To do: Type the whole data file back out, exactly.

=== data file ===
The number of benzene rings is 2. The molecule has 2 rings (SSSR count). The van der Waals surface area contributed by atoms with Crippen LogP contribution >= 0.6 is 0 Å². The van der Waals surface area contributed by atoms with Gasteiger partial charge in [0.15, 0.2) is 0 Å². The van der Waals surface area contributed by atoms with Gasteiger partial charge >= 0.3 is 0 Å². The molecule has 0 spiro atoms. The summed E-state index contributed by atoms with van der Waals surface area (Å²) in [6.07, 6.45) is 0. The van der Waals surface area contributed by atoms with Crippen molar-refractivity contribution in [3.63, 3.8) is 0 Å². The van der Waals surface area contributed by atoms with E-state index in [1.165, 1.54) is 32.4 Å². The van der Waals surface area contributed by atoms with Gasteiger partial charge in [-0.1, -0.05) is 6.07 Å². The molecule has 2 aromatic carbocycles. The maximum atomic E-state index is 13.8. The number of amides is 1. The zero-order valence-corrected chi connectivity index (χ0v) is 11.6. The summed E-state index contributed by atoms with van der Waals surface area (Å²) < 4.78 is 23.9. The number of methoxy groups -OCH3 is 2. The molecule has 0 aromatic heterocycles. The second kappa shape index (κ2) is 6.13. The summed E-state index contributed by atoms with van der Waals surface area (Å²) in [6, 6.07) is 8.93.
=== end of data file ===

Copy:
The number of benzene rings is 2. The molecule has 2 rings (SSSR count). The van der Waals surface area contributed by atoms with Crippen LogP contribution >= 0.6 is 0 Å². The van der Waals surface area contributed by atoms with Gasteiger partial charge in [0.15, 0.2) is 0 Å². The van der Waals surface area contributed by atoms with Gasteiger partial charge >= 0.3 is 0 Å². The molecule has 0 spiro atoms. The summed E-state index contributed by atoms with van der Waals surface area (Å²) in [6.07, 6.45) is 0. The van der Waals surface area contributed by atoms with Crippen molar-refractivity contribution in [3.63, 3.8) is 0 Å². The van der Waals surface area contributed by atoms with E-state index in [1.165, 1.54) is 32.4 Å². The van der Waals surface area contributed by atoms with Gasteiger partial charge in [-0.1, -0.05) is 6.07 Å². The molecule has 2 aromatic carbocycles. The maximum atomic E-state index is 13.8. The number of amides is 1. The zero-order valence-corrected chi connectivity index (χ0v) is 11.6. The summed E-state index contributed by atoms with van der Waals surface area (Å²) < 4.78 is 23.9. The number of methoxy groups -OCH3 is 2. The molecule has 0 aromatic heterocycles. The second kappa shape index (κ2) is 6.13. The summed E-state index contributed by atoms with van der Waals surface area (Å²) in [6, 6.07) is 8.93.